Sonnet 106 is addressed to the young man without reference to any particular event. The poet surveys historical time in order to compare the youth's beauty to that depicted in art created long ago. Not surprisingly, he argues that no beauty has ever surpassed his friend's. Admiring historical figures because they remind him of the youth's character, the poet contends that what earlier artists took for beauty was merely a foreshadowing of the youth's unsurpassed appearance: "So all their praises are but prophecies / Of this our time, all you prefiguring."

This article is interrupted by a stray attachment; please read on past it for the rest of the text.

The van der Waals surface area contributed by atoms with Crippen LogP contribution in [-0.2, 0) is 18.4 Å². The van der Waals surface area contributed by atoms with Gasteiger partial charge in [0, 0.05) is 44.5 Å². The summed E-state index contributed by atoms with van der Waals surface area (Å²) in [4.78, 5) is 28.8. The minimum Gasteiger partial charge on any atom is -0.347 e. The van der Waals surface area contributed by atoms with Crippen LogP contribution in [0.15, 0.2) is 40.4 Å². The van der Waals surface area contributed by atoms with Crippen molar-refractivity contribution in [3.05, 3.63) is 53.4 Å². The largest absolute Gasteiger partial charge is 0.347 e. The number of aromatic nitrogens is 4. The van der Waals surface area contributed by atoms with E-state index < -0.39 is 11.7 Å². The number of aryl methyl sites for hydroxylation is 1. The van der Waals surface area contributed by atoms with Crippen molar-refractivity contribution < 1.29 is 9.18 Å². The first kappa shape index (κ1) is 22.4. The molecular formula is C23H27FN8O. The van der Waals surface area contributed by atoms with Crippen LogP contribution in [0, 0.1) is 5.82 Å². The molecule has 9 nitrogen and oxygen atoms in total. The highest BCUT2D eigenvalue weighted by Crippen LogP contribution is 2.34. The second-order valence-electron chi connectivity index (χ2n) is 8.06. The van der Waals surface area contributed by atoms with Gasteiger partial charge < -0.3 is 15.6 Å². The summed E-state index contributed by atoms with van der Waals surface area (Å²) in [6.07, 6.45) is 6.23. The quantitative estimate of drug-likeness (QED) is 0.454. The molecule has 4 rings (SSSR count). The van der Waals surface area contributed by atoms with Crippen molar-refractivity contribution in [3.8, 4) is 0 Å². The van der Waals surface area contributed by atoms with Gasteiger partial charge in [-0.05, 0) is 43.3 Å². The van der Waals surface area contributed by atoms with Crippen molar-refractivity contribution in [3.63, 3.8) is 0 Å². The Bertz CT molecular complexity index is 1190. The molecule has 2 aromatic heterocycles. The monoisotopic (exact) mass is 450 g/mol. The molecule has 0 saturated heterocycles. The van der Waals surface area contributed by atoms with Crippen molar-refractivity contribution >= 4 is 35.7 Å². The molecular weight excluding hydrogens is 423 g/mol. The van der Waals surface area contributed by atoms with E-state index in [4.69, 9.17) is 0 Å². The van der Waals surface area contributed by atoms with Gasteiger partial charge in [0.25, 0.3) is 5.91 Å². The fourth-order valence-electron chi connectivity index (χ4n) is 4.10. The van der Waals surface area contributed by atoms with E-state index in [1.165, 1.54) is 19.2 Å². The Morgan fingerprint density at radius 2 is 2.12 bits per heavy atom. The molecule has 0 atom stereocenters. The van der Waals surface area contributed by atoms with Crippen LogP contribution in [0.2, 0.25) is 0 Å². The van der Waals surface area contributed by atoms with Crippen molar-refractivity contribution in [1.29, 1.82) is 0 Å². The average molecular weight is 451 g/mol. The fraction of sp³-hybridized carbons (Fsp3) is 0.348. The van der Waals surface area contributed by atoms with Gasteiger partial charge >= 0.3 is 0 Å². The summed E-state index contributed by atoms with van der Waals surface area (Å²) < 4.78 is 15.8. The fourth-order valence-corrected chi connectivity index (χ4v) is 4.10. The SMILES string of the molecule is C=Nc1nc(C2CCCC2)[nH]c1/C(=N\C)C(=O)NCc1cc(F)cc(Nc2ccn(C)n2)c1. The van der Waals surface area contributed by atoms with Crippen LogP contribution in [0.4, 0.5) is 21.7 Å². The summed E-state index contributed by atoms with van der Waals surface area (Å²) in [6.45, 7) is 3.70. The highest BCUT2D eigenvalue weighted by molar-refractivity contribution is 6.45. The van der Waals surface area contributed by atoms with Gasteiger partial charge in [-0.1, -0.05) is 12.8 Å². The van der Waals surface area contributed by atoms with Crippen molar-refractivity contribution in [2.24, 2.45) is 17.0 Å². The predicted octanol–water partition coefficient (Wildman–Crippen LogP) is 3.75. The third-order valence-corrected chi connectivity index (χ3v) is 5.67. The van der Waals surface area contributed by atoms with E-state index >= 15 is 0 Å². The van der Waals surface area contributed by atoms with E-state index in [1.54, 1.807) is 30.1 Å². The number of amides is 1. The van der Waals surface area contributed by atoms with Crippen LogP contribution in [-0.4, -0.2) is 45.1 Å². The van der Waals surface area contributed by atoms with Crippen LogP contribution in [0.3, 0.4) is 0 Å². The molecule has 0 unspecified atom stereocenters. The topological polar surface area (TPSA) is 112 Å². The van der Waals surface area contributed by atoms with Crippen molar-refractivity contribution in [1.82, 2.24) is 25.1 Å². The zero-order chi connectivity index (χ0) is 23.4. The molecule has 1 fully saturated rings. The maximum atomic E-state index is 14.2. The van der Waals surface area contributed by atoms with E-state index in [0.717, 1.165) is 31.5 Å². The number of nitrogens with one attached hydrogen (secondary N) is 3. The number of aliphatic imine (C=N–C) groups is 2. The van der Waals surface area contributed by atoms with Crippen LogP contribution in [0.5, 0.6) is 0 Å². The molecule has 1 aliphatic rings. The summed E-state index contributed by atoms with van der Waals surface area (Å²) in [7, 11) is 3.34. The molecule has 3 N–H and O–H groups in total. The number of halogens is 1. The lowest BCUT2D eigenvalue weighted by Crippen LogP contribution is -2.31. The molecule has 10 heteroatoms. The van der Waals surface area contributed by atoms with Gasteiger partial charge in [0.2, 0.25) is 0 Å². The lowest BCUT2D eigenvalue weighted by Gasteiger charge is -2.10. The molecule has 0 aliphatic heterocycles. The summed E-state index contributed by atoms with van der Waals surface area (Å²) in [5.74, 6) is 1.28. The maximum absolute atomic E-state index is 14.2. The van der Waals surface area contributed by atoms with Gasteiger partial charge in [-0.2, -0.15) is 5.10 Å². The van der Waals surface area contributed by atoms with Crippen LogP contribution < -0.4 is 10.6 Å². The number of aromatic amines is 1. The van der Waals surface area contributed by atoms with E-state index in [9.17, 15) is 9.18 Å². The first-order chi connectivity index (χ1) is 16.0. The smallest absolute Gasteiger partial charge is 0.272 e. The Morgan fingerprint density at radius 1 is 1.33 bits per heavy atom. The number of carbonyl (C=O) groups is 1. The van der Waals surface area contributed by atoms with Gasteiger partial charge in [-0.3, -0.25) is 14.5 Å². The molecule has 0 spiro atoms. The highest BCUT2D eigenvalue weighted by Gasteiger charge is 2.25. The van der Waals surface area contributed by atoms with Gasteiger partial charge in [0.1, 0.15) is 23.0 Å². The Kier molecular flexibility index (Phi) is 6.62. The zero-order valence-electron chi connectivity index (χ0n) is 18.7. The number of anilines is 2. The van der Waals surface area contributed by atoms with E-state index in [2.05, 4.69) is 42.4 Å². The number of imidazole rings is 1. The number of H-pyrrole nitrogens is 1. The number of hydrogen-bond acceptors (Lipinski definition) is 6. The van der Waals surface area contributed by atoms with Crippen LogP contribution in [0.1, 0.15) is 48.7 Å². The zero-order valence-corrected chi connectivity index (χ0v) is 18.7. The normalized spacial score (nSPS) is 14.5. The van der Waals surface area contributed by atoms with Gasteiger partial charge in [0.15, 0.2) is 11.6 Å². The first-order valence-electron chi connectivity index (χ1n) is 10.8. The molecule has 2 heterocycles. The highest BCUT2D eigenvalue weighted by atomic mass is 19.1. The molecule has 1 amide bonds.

In the final couplet, the poet compares historical time with the present and finds that, although he has criticized his forerunners for their lack of definitive descriptions of beauty, he, too, is unable to describe adequately the young man's beauty. In lines 11 and 12, he surmises that earlier artisans never would have been able to do artistic justice to the young man: "And, for they looked but with divining eyes, / They had not still enough your worth to sing." However, he admits in the sonnet's last two lines that he doesn't have the necessary skills either: "For we, which now behold these present days, / Had eyes to wonder, but lack tongues to praise." Note the parallel imagery in the sonnet's last four lines, in which the past and the present are contrasted: "Eyes" are capable of viewing the youth's beauty, but previous artisans didn't have the skill "to sing" about the young man, and neither has the poet the skill "to praise" him adequately.